Why would a dentist advise hospital pediatric dental care?
You have been told by your child’s dentist that a hospital setting with general anesthesia is the best choice for your little one. So why would a dentist want to treat your child at a hospital? Is hospital pediatric dental care safe or scary? What do you need to know ahead of time? Let’s look at some of the answers to these questions.
Key Reasons for Hospital Dental Care for Your Child
There are a few reasons why your child’s dentist may want to refer you to a hospital. One reason may be that the dentist feels your child needs more extensive dental work than can be optimally done in a dental office setting, like in the case of extensive decay or a broken jaw. In those instances, the dentist would want to have all the added benefits of a hospital setting with one or more assistants and their highly-trained anesthesiologist to make sure your child gets the most comfortable care during a likely extended procedure.
Another reason may be that the dentist is concerned about your child’s overall health, including preexisting conditions, and believes that a hospital setting is the best place for your child to receive treatment and have all their health needs protected. Once again, having all the assets and benefits of a hospital setting ensures your child gets the best and safest possible care.
A third common reason for dentists to advise hospital pediatric dental care is that some children suffer from high anxiety or find it difficult to follow directions, especially in a strange setting. Others have a severe gag reflex, and others still have allergies to local anesthetics, such as a shot of lidocaine (or the older novocaine) that dentists use.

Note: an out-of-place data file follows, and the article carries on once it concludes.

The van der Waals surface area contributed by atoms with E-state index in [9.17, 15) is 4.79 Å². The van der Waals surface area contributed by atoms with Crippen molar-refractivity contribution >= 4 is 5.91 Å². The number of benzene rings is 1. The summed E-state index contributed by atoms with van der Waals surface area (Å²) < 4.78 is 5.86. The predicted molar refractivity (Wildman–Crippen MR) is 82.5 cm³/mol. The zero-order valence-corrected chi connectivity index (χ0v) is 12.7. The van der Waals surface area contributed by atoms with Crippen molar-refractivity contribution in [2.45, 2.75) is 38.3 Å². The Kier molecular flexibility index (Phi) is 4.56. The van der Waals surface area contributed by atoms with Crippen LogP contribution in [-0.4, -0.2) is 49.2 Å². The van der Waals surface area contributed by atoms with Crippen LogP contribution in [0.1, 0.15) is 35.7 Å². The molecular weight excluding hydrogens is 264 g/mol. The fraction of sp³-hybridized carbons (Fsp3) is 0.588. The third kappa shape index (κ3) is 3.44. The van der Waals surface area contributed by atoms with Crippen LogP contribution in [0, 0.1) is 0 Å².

Hospital pediatric dentistry gives your child the best possible care.
For all of these reasons, and because we want to offer your child safe, high-quality, and comfortable care, our pediatric dentists have admitting privileges at several hospitals to provide comprehensive hospital pediatric dental care under general anesthesia. Two of the hospitals we work with are the University of Maryland Rehabilitation & Orthopedic Institute and Medstar Southern Maryland Hospital Center.
Still, as a parent, you probably have questions, and that’s good. It shows how much you care about your child, and we love to see parents’ love for their kids! This is why we want to try to answer some of the most frequently asked questions here. And we encourage you to speak to us in person about any other questions you have.
How to Prepare Yourself and Your Child
During your consultation, we’ll discuss each aspect of a procedure with you ahead of time so you know how best to prepare. We’ll also give you paperwork with the pertinent information about what your child can eat or drink before surgery. But here we’ll cover some typical guidelines to give you a feel for what to expect.
Food and Drink Scheduling
First, what may your child eat or drink, and how long before coming into the hospital should they stop eating and drinking?
Typically, if your child is under a year old, they may drink formula up to six hours before surgery but should not have any solid foods after midnight the night before. A breastfed baby may breastfeed up to four hours before coming into the hospital.
Generally, for older children, you should not allow them to eat or drink anything that is not “clear” after midnight the night before your surgery. This means they should not have things like milk, most juice made from fruits, coffee, and treats like chewing gum or candy.
On the other hand, they may have water, Pedialyte®, or Kool-Aid® up to two hours prior to arriving at the hospital. If your child typically takes medications between midnight and the time of surgery, be sure to talk with us about that. Most medications are OK, but it’s always good to be sure ahead of time.